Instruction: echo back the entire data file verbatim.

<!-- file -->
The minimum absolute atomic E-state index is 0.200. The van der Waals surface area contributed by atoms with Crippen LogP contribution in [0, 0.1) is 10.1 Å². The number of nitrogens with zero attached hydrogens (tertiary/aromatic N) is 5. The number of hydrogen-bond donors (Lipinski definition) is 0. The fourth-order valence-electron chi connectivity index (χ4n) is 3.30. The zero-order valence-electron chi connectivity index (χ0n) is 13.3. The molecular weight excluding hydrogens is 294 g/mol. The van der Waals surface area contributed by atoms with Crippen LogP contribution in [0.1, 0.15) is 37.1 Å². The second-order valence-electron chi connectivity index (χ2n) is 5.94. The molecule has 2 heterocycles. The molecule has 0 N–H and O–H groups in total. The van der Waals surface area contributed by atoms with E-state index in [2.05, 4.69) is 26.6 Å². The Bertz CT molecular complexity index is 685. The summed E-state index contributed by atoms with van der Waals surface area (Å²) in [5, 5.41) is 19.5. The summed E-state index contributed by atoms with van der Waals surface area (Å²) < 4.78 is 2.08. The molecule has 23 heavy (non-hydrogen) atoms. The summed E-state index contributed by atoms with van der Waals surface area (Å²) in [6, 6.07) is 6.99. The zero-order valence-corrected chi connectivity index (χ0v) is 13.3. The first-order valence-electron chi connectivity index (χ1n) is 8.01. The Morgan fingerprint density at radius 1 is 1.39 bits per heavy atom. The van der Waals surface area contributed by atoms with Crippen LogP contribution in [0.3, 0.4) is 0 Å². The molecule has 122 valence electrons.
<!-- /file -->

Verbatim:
The minimum absolute atomic E-state index is 0.200. The van der Waals surface area contributed by atoms with Crippen LogP contribution in [0, 0.1) is 10.1 Å². The number of nitrogens with zero attached hydrogens (tertiary/aromatic N) is 5. The number of hydrogen-bond donors (Lipinski definition) is 0. The fourth-order valence-electron chi connectivity index (χ4n) is 3.30. The zero-order valence-electron chi connectivity index (χ0n) is 13.3. The molecular weight excluding hydrogens is 294 g/mol. The van der Waals surface area contributed by atoms with Crippen LogP contribution in [0.1, 0.15) is 37.1 Å². The second-order valence-electron chi connectivity index (χ2n) is 5.94. The molecule has 2 heterocycles. The molecule has 0 N–H and O–H groups in total. The van der Waals surface area contributed by atoms with E-state index in [2.05, 4.69) is 26.6 Å². The Bertz CT molecular complexity index is 685. The summed E-state index contributed by atoms with van der Waals surface area (Å²) in [5, 5.41) is 19.5. The summed E-state index contributed by atoms with van der Waals surface area (Å²) < 4.78 is 2.08. The molecule has 23 heavy (non-hydrogen) atoms. The summed E-state index contributed by atoms with van der Waals surface area (Å²) in [6, 6.07) is 6.99. The zero-order valence-corrected chi connectivity index (χ0v) is 13.3. The first-order valence-electron chi connectivity index (χ1n) is 8.01. The Morgan fingerprint density at radius 1 is 1.39 bits per heavy atom. The van der Waals surface area contributed by atoms with Crippen LogP contribution in [0.3, 0.4) is 0 Å². The molecule has 122 valence electrons.